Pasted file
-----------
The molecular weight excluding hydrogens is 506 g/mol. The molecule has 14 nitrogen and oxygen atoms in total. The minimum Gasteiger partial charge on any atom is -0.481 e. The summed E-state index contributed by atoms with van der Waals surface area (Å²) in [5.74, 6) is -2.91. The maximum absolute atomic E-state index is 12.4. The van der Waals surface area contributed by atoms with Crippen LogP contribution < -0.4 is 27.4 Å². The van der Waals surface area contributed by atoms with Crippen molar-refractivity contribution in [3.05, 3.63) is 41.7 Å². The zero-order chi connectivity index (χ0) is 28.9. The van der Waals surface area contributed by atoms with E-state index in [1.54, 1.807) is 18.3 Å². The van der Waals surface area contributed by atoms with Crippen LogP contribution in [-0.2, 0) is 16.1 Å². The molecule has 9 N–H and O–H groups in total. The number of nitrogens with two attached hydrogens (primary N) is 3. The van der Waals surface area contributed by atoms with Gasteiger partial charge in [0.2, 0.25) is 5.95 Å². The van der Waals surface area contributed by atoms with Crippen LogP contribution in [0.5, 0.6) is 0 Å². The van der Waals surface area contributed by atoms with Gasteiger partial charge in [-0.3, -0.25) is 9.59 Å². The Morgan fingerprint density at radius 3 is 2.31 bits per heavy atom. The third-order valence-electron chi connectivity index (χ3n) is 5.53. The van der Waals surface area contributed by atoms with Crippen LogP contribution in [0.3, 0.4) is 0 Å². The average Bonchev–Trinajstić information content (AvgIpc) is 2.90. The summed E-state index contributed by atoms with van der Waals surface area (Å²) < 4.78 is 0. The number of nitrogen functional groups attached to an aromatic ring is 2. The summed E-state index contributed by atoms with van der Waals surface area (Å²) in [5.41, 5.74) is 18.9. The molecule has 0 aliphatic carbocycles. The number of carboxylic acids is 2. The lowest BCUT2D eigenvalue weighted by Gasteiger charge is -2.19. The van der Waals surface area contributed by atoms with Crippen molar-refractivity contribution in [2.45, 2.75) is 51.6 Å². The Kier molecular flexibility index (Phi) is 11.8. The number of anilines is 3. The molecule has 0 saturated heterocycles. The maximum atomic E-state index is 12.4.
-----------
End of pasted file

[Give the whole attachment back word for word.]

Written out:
The molecular weight excluding hydrogens is 506 g/mol. The molecule has 14 nitrogen and oxygen atoms in total. The minimum Gasteiger partial charge on any atom is -0.481 e. The summed E-state index contributed by atoms with van der Waals surface area (Å²) in [5.74, 6) is -2.91. The maximum absolute atomic E-state index is 12.4. The van der Waals surface area contributed by atoms with Crippen LogP contribution < -0.4 is 27.4 Å². The van der Waals surface area contributed by atoms with Crippen molar-refractivity contribution in [3.05, 3.63) is 41.7 Å². The zero-order chi connectivity index (χ0) is 28.9. The van der Waals surface area contributed by atoms with E-state index in [1.54, 1.807) is 18.3 Å². The van der Waals surface area contributed by atoms with Crippen LogP contribution in [-0.2, 0) is 16.1 Å². The molecule has 9 N–H and O–H groups in total. The number of nitrogens with two attached hydrogens (primary N) is 3. The van der Waals surface area contributed by atoms with Gasteiger partial charge in [0.2, 0.25) is 5.95 Å². The van der Waals surface area contributed by atoms with Crippen LogP contribution in [0.5, 0.6) is 0 Å². The van der Waals surface area contributed by atoms with Gasteiger partial charge in [-0.3, -0.25) is 9.59 Å². The Morgan fingerprint density at radius 3 is 2.31 bits per heavy atom. The third-order valence-electron chi connectivity index (χ3n) is 5.53. The van der Waals surface area contributed by atoms with Crippen LogP contribution in [0.3, 0.4) is 0 Å². The average Bonchev–Trinajstić information content (AvgIpc) is 2.90. The summed E-state index contributed by atoms with van der Waals surface area (Å²) < 4.78 is 0. The number of nitrogen functional groups attached to an aromatic ring is 2. The summed E-state index contributed by atoms with van der Waals surface area (Å²) in [5.41, 5.74) is 18.9. The molecule has 0 aliphatic carbocycles. The number of carboxylic acids is 2. The lowest BCUT2D eigenvalue weighted by Gasteiger charge is -2.19. The van der Waals surface area contributed by atoms with Crippen molar-refractivity contribution in [2.45, 2.75) is 51.6 Å². The Kier molecular flexibility index (Phi) is 11.8. The number of anilines is 3. The molecule has 0 saturated heterocycles. The maximum atomic E-state index is 12.4.